Together with the Centre for Solar Energy and Hydrogen Research Baden Württemberg (ZSW) and ela Industriegas GmbH, atmosfair is developing a DAC system that captures up to 800 tonnes of CO2 per year. The project is called Air2Fuel and is subsidised by the German government. The partners have joined forces to show that a technology developed by ZSW also works beyond the research scale. The research plant for scaling up with amine-based scrubbing processes has already been in continuous operation at ZSW in Stuttgart for several years. The large plant, in which 100kg of CO2 are captured per hour, is being built in Werlte in Lower Saxony. We want to produce methane from the captured CO2 and green hydrogen and feed it into the natural gas grid, where it will replace fossil natural gas. In addition to the technical potential, we will also demonstrate the market potential of this technology and prepare for further scaling.

We are involved as a partner in further research projects with various universities and institutes. In addition to the development of further DAC processes, these projects also focus on the issue of long-term storage and the regulatory framework required for this. We are also cooperating with start-ups that are currently developing further DAC processes based on various approaches and implementing them for the first time in terms of process technology. We want to drive forward the technical solutions so that they are available in sufficient quantities at a later date and CO2 storage can become less dependent on biomass.

Backgroundinformation DAC

In the Direct Air Capture process (DAC), air is passed over a CO2-absorbing material called a sorbent. The sorbent becomes saturated and separates the CO2 from the air. The challenge here lies in the low concentration of CO2 (400ppm = 0.04 vol%) in the air. Accordingly, large quantities of air have to be channelled through the absorbent material to capture the CO2. The pumping power required for this is a driver of the high electrical energy requirement of the DAC technology. In a second step, the CO2 bound to the sorbent is dissolved again. Depending on the process, separation takes place either by changing the temperature, electrical charge or pressure. Due to the strong bond between the sorbent and CO2, this regeneration step is also very energy-intensive. A look at the state of the art of DAC processes also shows that currently only heat and thermal pressure swing-based processes have the necessary technical maturity. A distinction is made between high-temperature and low-temperature processes. In high-temperature processes, the sorbent is a highly concentrated alkaline solution that is regenerated by the formation of lime. At high temperatures (900°C), the CO2 is then released from the lime and can be separated. Low-temperature processes use a solid absorber material with amino groups or an aqueous amine solution to bind the CO2 from the air. These release the CO2 at lower temperatures (80-480°C). The total energy requirement of DAC processes is around 2.5 MWh per tonne of CO2. That is a lot. To put it in perspective: If you burn oil to generate energy (e.g. electricity), this electricity is not enough to capture the CO2 produced during oil combustion by DAC, not to mention the electricity that should remain for actual use. Avoidance therefore remains the ideal solution, DAC capture is sensible and necessary for emissions that are unavoidable or difficult to avoid, as long as the energy for this comes from renewables. New processes based on charge exchange cycles could enable significantly lower-energy CO2 capture in the future. Here, the CO2 binds to an absorber electrode depending on its electrical charge state and is released again at a later point in time by changing its polarisation.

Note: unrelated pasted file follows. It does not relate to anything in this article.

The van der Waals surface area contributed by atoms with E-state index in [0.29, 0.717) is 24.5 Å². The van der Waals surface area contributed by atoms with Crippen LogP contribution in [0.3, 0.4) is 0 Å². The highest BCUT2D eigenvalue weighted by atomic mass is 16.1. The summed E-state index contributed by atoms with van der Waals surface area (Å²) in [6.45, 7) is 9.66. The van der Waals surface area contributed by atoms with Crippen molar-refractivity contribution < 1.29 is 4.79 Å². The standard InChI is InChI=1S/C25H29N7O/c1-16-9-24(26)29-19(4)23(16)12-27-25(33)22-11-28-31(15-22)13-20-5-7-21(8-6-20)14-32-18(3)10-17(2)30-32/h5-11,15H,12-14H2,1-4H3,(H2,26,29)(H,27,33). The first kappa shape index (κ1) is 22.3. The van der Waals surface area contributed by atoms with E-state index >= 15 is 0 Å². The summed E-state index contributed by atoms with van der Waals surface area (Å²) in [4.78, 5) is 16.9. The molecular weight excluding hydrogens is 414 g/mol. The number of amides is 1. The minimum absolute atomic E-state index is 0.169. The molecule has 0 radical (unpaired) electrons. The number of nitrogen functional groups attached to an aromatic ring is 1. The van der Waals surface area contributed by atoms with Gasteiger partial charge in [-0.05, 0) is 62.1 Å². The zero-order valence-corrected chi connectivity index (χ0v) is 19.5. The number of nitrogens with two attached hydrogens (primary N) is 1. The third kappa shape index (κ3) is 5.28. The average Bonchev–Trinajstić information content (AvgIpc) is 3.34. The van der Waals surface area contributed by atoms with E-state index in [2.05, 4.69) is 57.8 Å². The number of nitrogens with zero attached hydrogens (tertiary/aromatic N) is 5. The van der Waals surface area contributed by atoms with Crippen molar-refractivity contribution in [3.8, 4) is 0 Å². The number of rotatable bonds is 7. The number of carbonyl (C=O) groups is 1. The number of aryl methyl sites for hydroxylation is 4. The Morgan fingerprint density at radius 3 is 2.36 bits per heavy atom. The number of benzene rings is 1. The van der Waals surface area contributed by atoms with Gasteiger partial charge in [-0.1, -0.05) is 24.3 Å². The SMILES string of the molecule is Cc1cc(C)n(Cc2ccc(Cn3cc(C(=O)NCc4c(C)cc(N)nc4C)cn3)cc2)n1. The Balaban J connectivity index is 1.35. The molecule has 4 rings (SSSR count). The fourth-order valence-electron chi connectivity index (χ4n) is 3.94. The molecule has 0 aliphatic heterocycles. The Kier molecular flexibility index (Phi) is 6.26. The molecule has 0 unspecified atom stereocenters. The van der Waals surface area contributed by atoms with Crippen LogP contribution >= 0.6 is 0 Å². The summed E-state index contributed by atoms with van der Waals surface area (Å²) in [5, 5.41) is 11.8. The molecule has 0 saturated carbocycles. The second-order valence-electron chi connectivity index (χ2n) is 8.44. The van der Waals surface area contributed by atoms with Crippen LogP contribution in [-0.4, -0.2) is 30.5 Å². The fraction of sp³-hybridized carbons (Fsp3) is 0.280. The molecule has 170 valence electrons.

Adeline Schreiner
Project Analyst
Environmental Scientist